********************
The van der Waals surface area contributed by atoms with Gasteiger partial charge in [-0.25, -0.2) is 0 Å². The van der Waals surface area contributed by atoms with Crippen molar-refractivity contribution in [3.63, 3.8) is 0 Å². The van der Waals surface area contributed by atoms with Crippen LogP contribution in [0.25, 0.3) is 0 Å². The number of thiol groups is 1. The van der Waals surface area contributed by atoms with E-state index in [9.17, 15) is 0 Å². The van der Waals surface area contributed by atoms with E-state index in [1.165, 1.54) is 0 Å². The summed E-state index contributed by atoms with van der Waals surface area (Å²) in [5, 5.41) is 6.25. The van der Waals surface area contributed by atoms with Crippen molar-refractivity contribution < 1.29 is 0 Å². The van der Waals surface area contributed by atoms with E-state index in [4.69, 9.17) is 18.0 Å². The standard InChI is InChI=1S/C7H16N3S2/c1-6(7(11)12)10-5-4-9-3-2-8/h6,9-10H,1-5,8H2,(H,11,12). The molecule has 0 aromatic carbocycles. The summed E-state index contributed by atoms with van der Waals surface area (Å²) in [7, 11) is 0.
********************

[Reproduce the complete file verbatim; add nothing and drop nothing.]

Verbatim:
The van der Waals surface area contributed by atoms with Gasteiger partial charge in [-0.25, -0.2) is 0 Å². The van der Waals surface area contributed by atoms with Crippen molar-refractivity contribution in [3.63, 3.8) is 0 Å². The van der Waals surface area contributed by atoms with Crippen LogP contribution in [0.25, 0.3) is 0 Å². The number of thiol groups is 1. The van der Waals surface area contributed by atoms with E-state index in [9.17, 15) is 0 Å². The van der Waals surface area contributed by atoms with E-state index in [1.165, 1.54) is 0 Å². The summed E-state index contributed by atoms with van der Waals surface area (Å²) in [5, 5.41) is 6.25. The van der Waals surface area contributed by atoms with Crippen molar-refractivity contribution < 1.29 is 0 Å². The van der Waals surface area contributed by atoms with E-state index in [4.69, 9.17) is 18.0 Å². The standard InChI is InChI=1S/C7H16N3S2/c1-6(7(11)12)10-5-4-9-3-2-8/h6,9-10H,1-5,8H2,(H,11,12). The molecule has 0 aromatic carbocycles. The summed E-state index contributed by atoms with van der Waals surface area (Å²) in [7, 11) is 0.